At seven o’clock on that evening of evening of 20th September a column of our tanks,
Commanded by Peter Carrington, rushed the bridge. It was an exiting moment, with at any moment, the possibility of a mighty explosion, the bridge sundered and the adventure over. Then we heard, listening to our radio sets, that there had been no explosion. We were across the Waal.
Next morning, 21st September, I accompanied our Commanding Officer, Rodney Moore, to the far side. The huge structure was in our hands. Without the bridge at Arnhem it was of little operational significance, but we didn’t know what was happening at Arnhem and to us it seemed that we, the Grenadiers, were over the Rhine. A few destroyed vehicles, a few corpses in field grey lying by the bridge approach, and then the mighty river. On the north bank Peter Carrington was in control, brisk and assured as usual, but annoyed by a German high-velocity gun, I expect an 88, which was firing shells at our little bridgehead.
Further west our group aiming at the railway bridge reached it at 9 o’clock in the morning
Rodney Moore sent me to make contact with the group commander. This was Johnny Neville, Alec Gregory-Hood’s squadron second-in-command. He was a delightful man, tall, saturnine, an exceptional soldier ( a businessman in civilian life), with a sardonic sense of humour and a kindness of heart he ineffectually tried to conceal. Affecting a good deal of admiration for most things American (which experience of business had to some extent inculcated in him) he was only slightly older than me and my contemporaries, but in sophistication he seemed a whole generation senior and we held him in awe. He was downright, brave, witty and competent.
He was standing on the south end of the railway bridge, having spent by now two nights and a day surrounding by elements of the Wehrmacht, and wore his usual rather mocking grin as he told me what had happened. What had happened, as he explained with his usual economy of language, was that after a considerable fire fight the Germans had decided to pack it in. They moved – fast. He hadn’t lost a man; about 150 enemy dead were counted. I remember it as an occasion – there were many and they always struck me with surprise – when the entire German defensive position on the bridge and by the southern ramp up to it was covered by a fast mass of paper – army forms of one sort and another, returns, indenting forms, report forms. They were blowing all directions. Paper is, or was, a considerable element in the detritus of war.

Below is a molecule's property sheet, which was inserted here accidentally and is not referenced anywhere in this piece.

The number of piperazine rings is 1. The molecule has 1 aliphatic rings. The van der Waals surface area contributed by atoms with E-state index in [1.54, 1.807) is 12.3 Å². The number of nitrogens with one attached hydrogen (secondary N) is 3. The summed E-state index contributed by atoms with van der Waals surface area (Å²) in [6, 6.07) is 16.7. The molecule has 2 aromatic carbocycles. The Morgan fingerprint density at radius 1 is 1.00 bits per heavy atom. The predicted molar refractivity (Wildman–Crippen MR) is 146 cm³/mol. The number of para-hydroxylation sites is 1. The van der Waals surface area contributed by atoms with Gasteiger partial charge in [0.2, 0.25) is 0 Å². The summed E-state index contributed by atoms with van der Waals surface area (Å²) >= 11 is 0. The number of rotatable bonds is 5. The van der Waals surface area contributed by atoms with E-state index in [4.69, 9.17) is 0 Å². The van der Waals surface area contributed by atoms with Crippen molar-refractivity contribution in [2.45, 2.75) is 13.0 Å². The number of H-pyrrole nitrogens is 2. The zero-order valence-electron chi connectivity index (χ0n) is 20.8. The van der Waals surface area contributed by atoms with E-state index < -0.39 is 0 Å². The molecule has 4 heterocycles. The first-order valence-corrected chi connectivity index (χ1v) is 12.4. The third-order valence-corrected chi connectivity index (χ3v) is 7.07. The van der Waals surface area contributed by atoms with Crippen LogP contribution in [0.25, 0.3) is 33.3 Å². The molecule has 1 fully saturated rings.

On that morning of 21st September the Irish Guards Group took up the lead, and tried to get up the road to Arnhem. They couldn’t get far, losing tanks to enemy fire almost immediately.
The road runs on raised dykes, deployment for armour off it is impossible and it resembles an attempt to drive in the face of the enemy through a tunnel on a one-vehicle front. By this time troops of the American 82nd Division, crossing the wide river further downstream in borrowed and unfamiliar British flat-bottomed assault boats with canvas sides – and crossing it under fire, an outstandingly brave performance – had joined up with us on the north bank. An infantry division was brought up and later reached the south bank of the Neder Rijn, but by then our Airborne troops at Arnhem had been worsted. It was all over – had been over since early morning that day when gallant remnants of the British parachute battalion holding the north end of the Arnhem bridge were overwhelmed.
The tactical flaws in MARKET
GARDEN have been discussed frequently and I can add little. The command
and communication set-up was peculiar. Boy Browning had command of his
1st Airborne Corps divisions after they dropped or landed, yet the land
battle would inevitably lie with XXX Corps (General Horrocks), under
which were the advancing divisions, including our own. When artillery is
required to support another formation (and the main weight of artillery
would inevitably be with XXX Corps) such things matter.
Clearly there can be dispute until the end of time about dropping zones for the airborne divisions, and their distance from the sky objectives, the Arnhem and Nijmegen bridges; such disputes generally turn on factors of time, space, security and likely enemy reactions, and no doubt some judgements, with hindsight, could have been better made.